SEOUL — One recent afternoon in the vibrant Itaewon neighborhood, art types trickled into a four-story building that the Berlin and Paris gallery Esther Schipper had just unveiled as a showroom, to catch an interactive performance by the artist Tino Sehgal. It involved a girl, in character, delivering a short monologue and addressing questions to her audience. At one point, she turned to an artist on hand and asked, “Would you rather feel too busy or not busy enough?” Not a fair question: Anyone trying to keep up with art in this art-mad city hardly has a choice.
New museums are opening, foreign galleries are alighting and corporations are plowing money into contemporary art. Frieze opened a fair here in September, some 120 exhibitors strong, and the international art world flew in. At Samsung’s palatial Leeum Museum of Art, “Squid Game” stars and visiting museum curators watched the K-pop girl group Kep1er. At a club in the industrial Euljiro neighborhood, the artist Haegue Yang hosted a blowout that lasted into the early morning. Finally, after cautious pandemic management, this metropolitan area of 26 million — that’s half the country’s population in an area the size of Connecticut — felt gloriously alive.
Amid the action, one young gallery worker told me he was proud that Frieze, which has editions in London, New York and Los Angeles, had picked South Korea instead of rival Japan for its first fair in Asia. And the Seoul-born art dealer, Jason Haam, 32, enthused in an interview, “It’s kind of like the World Cup or Olympics coming into this country.” It is an exhilarating moment for art and a complicated one, as everyone navigates rapid changes, sizes up the newcomers and angles for position, as economic fears loom.
“I think it was long overdue that people recognized Seoul, Korea, as an art hub,” said Emma Son, the senior director at Lehmann Maupin’s gallery here. She has been in Seoul’s gallery sector for more than two decades and was sitting in her office, next to a painting by the midcareer Korean artist Keunmin Lee, who channels body horror in virtuosic near-abstractions. Lehmann Maupin, which also has New York and London branches, moved into its elegant two-floor space this year, after opening a smaller showroom in 2017. Pace has also expanded dramatically, and Perrotin just added a second space. Almost 300 galleries were counted in Seoul in a 2020 survey by the Korea Arts Management Service, a government agency.
A dealer invasion is underway. In March, Tang Contemporary Art (Bangkok, Beijing, Hong Kong) moved into a capacious exhibition hall in the ultrawealthy Cheongdam area. In April, Peres Projects, a talent-spotting outfit in Berlin and Milan, grabbed a shop in the ritzy Shilla Hotel; it is now prepping a gallery in Samcheong, the preserve of mainstays like Hyundai and PKM. That same month, Gladstone (three New York galleries, one in Brussels) also landed in Cheongdam, where König (Berlin, London) set up in 2021 on the upper floors of an MCM store.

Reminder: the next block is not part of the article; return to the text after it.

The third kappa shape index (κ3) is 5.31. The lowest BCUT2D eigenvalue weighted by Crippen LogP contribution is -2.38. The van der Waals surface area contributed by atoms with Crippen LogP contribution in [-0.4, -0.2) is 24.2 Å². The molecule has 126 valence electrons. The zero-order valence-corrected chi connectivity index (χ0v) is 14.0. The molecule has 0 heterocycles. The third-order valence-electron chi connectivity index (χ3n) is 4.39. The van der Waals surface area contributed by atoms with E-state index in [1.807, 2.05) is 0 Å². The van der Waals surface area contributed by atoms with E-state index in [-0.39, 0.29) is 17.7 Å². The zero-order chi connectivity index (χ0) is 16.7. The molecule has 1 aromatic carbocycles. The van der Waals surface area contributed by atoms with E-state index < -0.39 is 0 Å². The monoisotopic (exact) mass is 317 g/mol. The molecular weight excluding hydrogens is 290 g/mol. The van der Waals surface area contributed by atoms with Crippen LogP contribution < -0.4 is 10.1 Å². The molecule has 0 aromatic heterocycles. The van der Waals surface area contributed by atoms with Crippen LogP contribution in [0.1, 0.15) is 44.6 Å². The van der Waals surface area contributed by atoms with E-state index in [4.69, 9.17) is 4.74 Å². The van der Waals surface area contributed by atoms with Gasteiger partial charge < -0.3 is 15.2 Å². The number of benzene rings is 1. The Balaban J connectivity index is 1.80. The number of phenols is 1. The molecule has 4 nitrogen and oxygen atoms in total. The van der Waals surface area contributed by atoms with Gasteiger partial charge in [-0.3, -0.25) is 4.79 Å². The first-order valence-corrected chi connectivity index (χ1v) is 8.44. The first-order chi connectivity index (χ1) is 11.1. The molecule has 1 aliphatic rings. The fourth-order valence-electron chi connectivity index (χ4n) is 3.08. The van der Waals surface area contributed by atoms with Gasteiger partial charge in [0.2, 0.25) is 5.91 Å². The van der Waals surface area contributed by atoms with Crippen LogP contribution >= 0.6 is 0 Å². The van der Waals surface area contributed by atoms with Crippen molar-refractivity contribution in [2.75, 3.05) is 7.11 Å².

The collector base in South Korea “is big, but it’s not as big as China, or the U.S. or Europe,” Son said, “so the competitiveness is going to be tough between the galleries.”
It may soon be tough between South Korea and other locales, as well. Hong Kong’s political crackdown and strict coronavirus quarantine helped Seoul, but those rules have been dropped. Japan has loosened its tax rules for art, and a fair is on tap for Tokyo this summer from a team that includes the founders of what became Art Basel Hong Kong and that is also behind one starting Jan. 12 in another wealthy Asian city: Singapore.
The foreign influx has its pluses and minuses. “It is pretty nice for me because I can see those works that I would have had to see somewhere else,” while traveling, said Kyungmin Lee in the basement office of Whistle, the Itaewon gallery for emerging artists she started in 2017.
Though major international galleries are coming to Seoul, they are “still separated from the Korean art scene,” said the curator Haeju Kim, who organized this year’s Busan Biennale in that city on the southern coast. Even the arrivals with big-name Korean artists on their rosters have largely focused on exhibiting European and American talent. In its first year in business here, Thaddaeus Ropac, a European heavyweight, did that exclusively, showing only men. (This week it opens an exhibition of three Korean female artists on the rise.)
Blue-chip dealers and deep-pocketed collectors are, of course, only two parts of a viable industry. Art scenes rise or fall on their emerging artists. While this is difficult to measure, it feels far more challenging for a vanguard-minded young local artist to be represented by a gallery in Seoul than it would be in, say, New York, which is comparatively abundant in dealers eager to take risks on the new and untested.
“I want galleries to be more open to more experimental things,” the artist Haena Yoo told me, taking a break at a coffee shop near her studio on a weekend morning. Yoo, 32, makes intricate sculptures and installations that incorporate organic substances and plumb how goods and identities are packaged and transform as they flow across borders. Homemade meju, a brick of fermented soybeans used in many Korean dishes, figures in some of her work. (She made sure to get a studio with a kitchen.)
Yoo was readying a solo show at Gallery Shilla, a veteran of the city of Daegu that opened here in 2021. After college in Seoul, she got her M.F.A. in California, and now splits her time between Los Angeles and the Korean capital. She said that she has seen dealers here become more intrepid in the past couple of years, perhaps spurred on by the expectations of younger patrons and all the new competition. Local ventures like P21, Gallery 2, Cylinder and BB & M have been injecting fresh energy.
Whistle came about when Lee, 38, wanted “to have some kind of opportunity for younger artists to show in a professional way, because it was lacking,” she said. One of two Korean galleries in Frieze Seoul’s section for emerging Asian galleries, it presented wily abstractions of flat, bright color by the Korean artist Hejum Bä. Some local collectors had been waiting more than a year for a Bä but ceded their planned purchases to foreigners — “they want international collectors to collect the work and for her to be more well known,” Lee said. “I collect, and it’s really not easy to let it go. I almost cried. Everyone was so supportive.”